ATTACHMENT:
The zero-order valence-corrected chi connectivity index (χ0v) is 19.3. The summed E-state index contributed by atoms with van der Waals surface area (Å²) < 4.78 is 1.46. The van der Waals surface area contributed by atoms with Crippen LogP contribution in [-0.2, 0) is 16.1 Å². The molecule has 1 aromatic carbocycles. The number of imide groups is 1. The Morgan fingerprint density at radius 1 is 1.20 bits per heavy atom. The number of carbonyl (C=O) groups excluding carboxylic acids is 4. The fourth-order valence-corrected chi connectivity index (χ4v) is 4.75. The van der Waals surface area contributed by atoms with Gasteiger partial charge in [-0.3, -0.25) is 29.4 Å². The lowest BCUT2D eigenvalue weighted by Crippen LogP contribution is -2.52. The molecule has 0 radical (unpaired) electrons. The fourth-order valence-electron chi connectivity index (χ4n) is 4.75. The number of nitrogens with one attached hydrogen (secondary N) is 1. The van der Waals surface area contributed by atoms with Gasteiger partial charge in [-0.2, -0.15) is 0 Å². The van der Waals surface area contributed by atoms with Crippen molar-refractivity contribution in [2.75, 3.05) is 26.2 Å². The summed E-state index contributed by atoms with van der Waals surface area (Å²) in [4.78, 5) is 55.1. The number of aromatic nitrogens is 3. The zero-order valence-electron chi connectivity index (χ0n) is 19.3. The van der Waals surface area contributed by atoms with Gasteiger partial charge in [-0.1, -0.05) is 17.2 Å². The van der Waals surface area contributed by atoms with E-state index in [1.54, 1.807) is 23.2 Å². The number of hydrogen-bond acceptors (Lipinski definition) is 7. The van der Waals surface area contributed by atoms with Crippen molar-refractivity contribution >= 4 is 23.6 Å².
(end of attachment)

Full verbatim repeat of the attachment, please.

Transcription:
The zero-order valence-corrected chi connectivity index (χ0v) is 19.3. The summed E-state index contributed by atoms with van der Waals surface area (Å²) < 4.78 is 1.46. The van der Waals surface area contributed by atoms with Crippen LogP contribution in [-0.2, 0) is 16.1 Å². The molecule has 1 aromatic carbocycles. The number of imide groups is 1. The Morgan fingerprint density at radius 1 is 1.20 bits per heavy atom. The number of carbonyl (C=O) groups excluding carboxylic acids is 4. The fourth-order valence-corrected chi connectivity index (χ4v) is 4.75. The van der Waals surface area contributed by atoms with Gasteiger partial charge in [-0.3, -0.25) is 29.4 Å². The lowest BCUT2D eigenvalue weighted by Crippen LogP contribution is -2.52. The molecule has 0 radical (unpaired) electrons. The fourth-order valence-electron chi connectivity index (χ4n) is 4.75. The number of nitrogens with one attached hydrogen (secondary N) is 1. The van der Waals surface area contributed by atoms with Gasteiger partial charge in [-0.2, -0.15) is 0 Å². The van der Waals surface area contributed by atoms with Crippen molar-refractivity contribution in [2.75, 3.05) is 26.2 Å². The summed E-state index contributed by atoms with van der Waals surface area (Å²) in [4.78, 5) is 55.1. The number of aromatic nitrogens is 3. The zero-order valence-electron chi connectivity index (χ0n) is 19.3. The van der Waals surface area contributed by atoms with Gasteiger partial charge in [-0.1, -0.05) is 17.2 Å². The van der Waals surface area contributed by atoms with E-state index in [1.54, 1.807) is 23.2 Å². The number of hydrogen-bond acceptors (Lipinski definition) is 7. The van der Waals surface area contributed by atoms with Crippen molar-refractivity contribution >= 4 is 23.6 Å².